In patients with MR during LAD, Dx, and LCX anastomosis, MPAP also differed significantly. In particular, MPAP was markedly higher during LCX anastomosis. In addition, increasing 3+ and 4+ MR led to further increases in MPAP and decreases in CI.
CI is typically maintained at ≥2.0 L · min−1 · m2 during OPCAB (13,14). O2 delivery at <7.3 mL · kg−1 · min−1 has been reported with a shift from aerobic to anaerobic metabolism (15). Based on these data, and given a mean minimum hemoglobin level of 10 g/dL, a CI of ≥2.0 L · min−1 · m2 is required. In patients with MR during LCX anastomosis, even with the administration of catecholamines, CI is 1.8 ± 0.3 L · min−1 · m2. To increase CI, afterload must be decreased and forward cardiac output increased. Drugs that reduce afterload include prostaglandin E1, nitroglycerin, β-adrenergic drugs (e.g., dobutamine), and phosphodiesterase (PDE) inhibitors. Vasodilators such as prostaglandin and nitroglycerin reduce afterload but lack cardiotonic effects, so β-adrenergic drugs are also required to maintain arterial blood pressure. However, β-adrenergic drugs can increase HR. In OPCAB during coronary artery anastomosis, blood flow at the site of anastomosis is diminished. Although strict control of HR is no longer required with the advent of suction stabilizers (16,17), tachycardia in coronary artery disease does increase myocardial O2 demand and the risk of myocardial ischemia. Increases in HR and myocardial oxygen consumption must therefore be minimized. In our study, a significantly higher percentage of patients with MR during LCX anastomosis required dopamine and experienced increased HR compared with patients without MR. In contrast, milrinone does not increase HR or myocardial oxygen consumption (18–21). In our study, comparison of patients with and without milrinone indicated that pharmacotherapy increased cardiac output without any increase in HR.
Milrinone competitively inhibits PDEIII and exerts positive inotropic and vasodilatory effects (6). PDEIII inhibitors are used for circulatory management in OPCAB and can improve hemodynamic function (22). However, a CI of ≥2.0 L · min−1 · m2 can often be maintained using catecholamines alone, and milrinone is not required in all cases. In addition, catecholamines alone helped to maintain CI ≥2.0 L · min−1 · m2 in patients without MR in our study. However, in patients with MR undergoing OPCAB, we recommend treatment to prevent increases in regurgitation and deterioration of hemodynamic function. Milrinone is also reportedly effective in severe MR (7). We therefore evaluated whether milrinone would be effective in increasing CI and decreasing MPAP during anastomosis in patients with MR undergoing OPCAB. In treated patients, milrinone also prevented decreases in CI and increases in MPAP compared with untreated patients. In addition to decreasing frequency of 3+ and 4+ MR, milrinone prevents an increase in MPAP by virtue of its pulmonary vasodilatory effects (6).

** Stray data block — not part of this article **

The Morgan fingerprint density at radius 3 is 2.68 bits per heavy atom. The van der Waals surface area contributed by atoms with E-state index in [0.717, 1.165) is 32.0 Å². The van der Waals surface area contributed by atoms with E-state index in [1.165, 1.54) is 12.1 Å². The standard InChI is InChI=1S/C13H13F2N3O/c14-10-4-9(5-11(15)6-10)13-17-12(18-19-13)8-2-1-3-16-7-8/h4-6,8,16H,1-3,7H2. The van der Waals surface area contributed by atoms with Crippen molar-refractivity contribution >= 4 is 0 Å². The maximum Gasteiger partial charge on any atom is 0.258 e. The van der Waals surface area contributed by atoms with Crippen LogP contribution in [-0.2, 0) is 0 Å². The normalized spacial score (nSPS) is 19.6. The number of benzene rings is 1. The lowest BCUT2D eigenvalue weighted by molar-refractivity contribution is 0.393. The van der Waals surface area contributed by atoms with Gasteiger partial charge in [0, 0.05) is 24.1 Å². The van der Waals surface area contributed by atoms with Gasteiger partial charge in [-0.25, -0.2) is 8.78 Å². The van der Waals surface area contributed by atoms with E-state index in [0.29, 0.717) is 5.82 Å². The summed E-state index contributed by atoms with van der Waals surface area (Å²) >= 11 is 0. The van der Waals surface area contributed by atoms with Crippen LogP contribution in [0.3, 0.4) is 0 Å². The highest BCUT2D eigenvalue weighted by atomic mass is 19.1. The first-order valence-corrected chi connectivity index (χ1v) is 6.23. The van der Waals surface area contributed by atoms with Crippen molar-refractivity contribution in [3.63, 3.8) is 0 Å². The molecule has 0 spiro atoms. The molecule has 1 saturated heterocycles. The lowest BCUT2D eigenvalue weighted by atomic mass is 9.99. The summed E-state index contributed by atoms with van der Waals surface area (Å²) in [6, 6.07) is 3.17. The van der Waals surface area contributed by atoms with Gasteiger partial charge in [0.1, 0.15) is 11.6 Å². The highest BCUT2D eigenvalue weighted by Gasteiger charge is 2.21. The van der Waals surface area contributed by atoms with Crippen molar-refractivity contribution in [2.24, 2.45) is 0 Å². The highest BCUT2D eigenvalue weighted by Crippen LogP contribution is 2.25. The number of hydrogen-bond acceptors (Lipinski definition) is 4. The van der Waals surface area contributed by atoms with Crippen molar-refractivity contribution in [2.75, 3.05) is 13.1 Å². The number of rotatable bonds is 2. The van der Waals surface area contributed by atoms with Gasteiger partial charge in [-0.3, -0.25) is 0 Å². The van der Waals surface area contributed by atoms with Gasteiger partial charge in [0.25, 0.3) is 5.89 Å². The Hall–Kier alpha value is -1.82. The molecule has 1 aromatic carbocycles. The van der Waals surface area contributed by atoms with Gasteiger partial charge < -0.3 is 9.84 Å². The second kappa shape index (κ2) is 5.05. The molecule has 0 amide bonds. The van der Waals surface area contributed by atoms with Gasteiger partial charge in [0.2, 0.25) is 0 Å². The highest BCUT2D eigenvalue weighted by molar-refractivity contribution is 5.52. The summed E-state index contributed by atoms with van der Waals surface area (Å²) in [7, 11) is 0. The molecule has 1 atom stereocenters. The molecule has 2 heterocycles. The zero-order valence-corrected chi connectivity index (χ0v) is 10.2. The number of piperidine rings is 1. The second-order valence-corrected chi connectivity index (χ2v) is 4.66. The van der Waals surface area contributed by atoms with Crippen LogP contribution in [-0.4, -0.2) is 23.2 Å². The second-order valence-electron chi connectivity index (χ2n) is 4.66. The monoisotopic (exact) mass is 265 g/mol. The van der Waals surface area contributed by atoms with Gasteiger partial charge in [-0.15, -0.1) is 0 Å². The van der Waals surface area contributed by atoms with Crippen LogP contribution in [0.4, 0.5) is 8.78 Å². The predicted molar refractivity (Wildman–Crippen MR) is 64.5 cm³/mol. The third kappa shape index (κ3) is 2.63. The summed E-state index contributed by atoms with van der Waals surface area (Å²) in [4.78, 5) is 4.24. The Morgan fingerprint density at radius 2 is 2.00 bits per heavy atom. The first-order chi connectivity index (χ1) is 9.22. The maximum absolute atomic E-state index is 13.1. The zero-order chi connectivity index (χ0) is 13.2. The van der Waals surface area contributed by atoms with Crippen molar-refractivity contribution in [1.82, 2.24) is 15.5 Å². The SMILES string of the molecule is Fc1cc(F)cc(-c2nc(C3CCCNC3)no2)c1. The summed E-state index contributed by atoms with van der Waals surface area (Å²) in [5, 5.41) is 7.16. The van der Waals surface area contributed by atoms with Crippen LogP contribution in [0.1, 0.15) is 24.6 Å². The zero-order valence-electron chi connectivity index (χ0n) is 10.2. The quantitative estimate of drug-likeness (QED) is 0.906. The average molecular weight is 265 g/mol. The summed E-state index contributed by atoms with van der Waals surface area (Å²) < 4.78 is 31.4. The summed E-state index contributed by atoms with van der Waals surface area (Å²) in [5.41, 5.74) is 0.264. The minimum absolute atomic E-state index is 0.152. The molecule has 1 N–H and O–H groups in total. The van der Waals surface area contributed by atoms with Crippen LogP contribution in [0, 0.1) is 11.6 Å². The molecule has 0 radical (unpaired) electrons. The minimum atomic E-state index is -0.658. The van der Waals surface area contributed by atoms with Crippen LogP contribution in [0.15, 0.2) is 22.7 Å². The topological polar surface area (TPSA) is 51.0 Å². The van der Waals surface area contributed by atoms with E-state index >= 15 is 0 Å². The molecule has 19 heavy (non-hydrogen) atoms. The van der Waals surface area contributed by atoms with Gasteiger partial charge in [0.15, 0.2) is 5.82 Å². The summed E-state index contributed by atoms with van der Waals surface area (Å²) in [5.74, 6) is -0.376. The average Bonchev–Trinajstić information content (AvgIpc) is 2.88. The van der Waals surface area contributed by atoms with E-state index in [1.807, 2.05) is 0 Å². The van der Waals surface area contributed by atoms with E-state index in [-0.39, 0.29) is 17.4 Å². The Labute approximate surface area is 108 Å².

Milrinone is generally administered as a bolus dose followed by IV infusion, but a recent study (23) has suggested that similar hemodynamic effects can be achieved within 30 min after starting IV infusion alone. To harvest grafts, 155 ± 42 min are required from anesthesia induction to vessel anastomosis. This allows sufficient time to achieve the desired hemodynamic effects of milrinone infusion alone. After the induction of anesthesia, milrinone infusion at a rate of 0.5 μg · kg−1 · min−1 was started without use of an initial loading dose.
In conclusion, we evaluated the influence of MR on hemodynamic function during OPCAB. Even in patients with only 1+ or 2+ MR before surgery, CI was decreased and MPAP was increased during left coronary anastomosis in OPCAB, presumably because of increased regurgitation. In patients with 1+ or 2+ MR undergoing OPCAB, treatment with milrinone helps to prevent decreases in CI and increases in MPAP during anastomosis.